Burnett Dairy Cooperative has its roots in the Branstad and Wood River creameries. These two creameries had a long tradition of serving dairy producers. (A creamery skims off all the butter fat to make and sell butter and provides dairy farmers a way to sell their products.)
The Branstad Creamery was the third creamery in Burnett county and started operations on May 13, 1897. The Wood Lake Creamery (renamed the Wood River Creamery) was started June 9, 1896.
In the 1960s the age of modernization was approaching and both creameries decided to merge and turn toward the more profitable venture of making cheese. Not just any cheese but Mozzarella; an upcoming new cheese to Americans.
The cooperative was one of the first to make Mozzarella cheese outside of the traditional ethnic producers who brought their cheese cultures with them from the old country. Burnett Dairy was very successful in building the business with quality products.
The official start date of the cooperative was in 1966 when the two creameries where closed. The Alpha location (named after the Alpha De Laval cream separator) was converted to cheese manufacturing with the assistance of a $25,000 grant from the State of Wisconsin. Since Mozzarella was still a new cheese to the United States, the employees had to go the extra mile to get training. In fact, Carl Glockzin, the first plant manager, had to travel a 200 mile trip 18 times to Marshfield to earn his license to make cheese.
As Burnett Dairy grew so did its cheese making ability. It quickly added more varieties of Provolone, Cheddar and Colby to its mix.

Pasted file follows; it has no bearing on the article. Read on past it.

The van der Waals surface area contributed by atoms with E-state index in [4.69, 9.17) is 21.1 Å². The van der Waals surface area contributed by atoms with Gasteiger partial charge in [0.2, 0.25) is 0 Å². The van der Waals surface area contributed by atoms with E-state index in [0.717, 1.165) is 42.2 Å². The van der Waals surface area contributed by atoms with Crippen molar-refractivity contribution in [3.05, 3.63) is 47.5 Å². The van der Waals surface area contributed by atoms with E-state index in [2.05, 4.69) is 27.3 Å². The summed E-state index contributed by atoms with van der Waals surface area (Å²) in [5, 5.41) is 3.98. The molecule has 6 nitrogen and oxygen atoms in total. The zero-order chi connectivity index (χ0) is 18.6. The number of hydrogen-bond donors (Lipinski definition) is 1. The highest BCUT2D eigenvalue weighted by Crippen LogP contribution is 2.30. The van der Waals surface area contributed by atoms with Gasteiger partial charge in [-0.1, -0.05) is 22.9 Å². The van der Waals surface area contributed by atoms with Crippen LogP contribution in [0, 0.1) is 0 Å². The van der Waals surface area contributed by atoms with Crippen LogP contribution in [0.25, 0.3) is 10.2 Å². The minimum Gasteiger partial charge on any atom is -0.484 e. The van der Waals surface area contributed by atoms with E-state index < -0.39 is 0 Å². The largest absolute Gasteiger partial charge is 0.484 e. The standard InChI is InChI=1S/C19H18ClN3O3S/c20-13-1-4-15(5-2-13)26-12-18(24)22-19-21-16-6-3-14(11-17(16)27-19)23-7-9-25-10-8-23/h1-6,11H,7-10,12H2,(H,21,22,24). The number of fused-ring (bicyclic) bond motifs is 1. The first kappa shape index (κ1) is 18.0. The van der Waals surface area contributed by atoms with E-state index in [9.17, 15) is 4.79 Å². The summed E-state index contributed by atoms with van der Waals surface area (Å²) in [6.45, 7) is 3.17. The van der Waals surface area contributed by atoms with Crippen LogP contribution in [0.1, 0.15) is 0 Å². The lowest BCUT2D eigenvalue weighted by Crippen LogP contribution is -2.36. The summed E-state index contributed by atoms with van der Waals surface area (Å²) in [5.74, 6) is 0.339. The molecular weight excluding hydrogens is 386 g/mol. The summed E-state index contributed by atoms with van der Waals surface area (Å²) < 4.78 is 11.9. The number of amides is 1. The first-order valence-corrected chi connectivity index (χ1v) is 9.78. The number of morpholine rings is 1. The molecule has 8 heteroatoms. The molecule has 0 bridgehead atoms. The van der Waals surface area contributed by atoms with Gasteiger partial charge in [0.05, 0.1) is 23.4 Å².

The plant hasn't stood still and in 1971 the cooperative added the milk patrons from the Shafer Minnesota receiving plant. In the following year the Webster Cooperative Creamery became a receiving station for the cooperative.
The cooperative has added and closed parts of its operation as the dairy economics have changed. At one point the dairy leased a nearby creamery to handle the cream generated by the part skim milk mozzarella produced by the plant.
Today Burnett Dairy is the last remaining dairy plant in the county.
The cooperative didn't stop expanding its cheese making ability, either. Today it makes many flavors of String Cheese, Provolone, Mozzarella, Cheddar, Colby, Monterey Jack, and a full Artisan line including Master Cheesemaker custom varieties. These fine products are delivered to pizzerias and retail stores through out the United States. It even opened a cheese store and sells cheese via the internet.
The cooperative continues to change with the times by adding new processes and delivering better products. From the farmer to the 100 plus years of dairy traditions, Burnett Dairy Cooperative is delivering quality dairy products.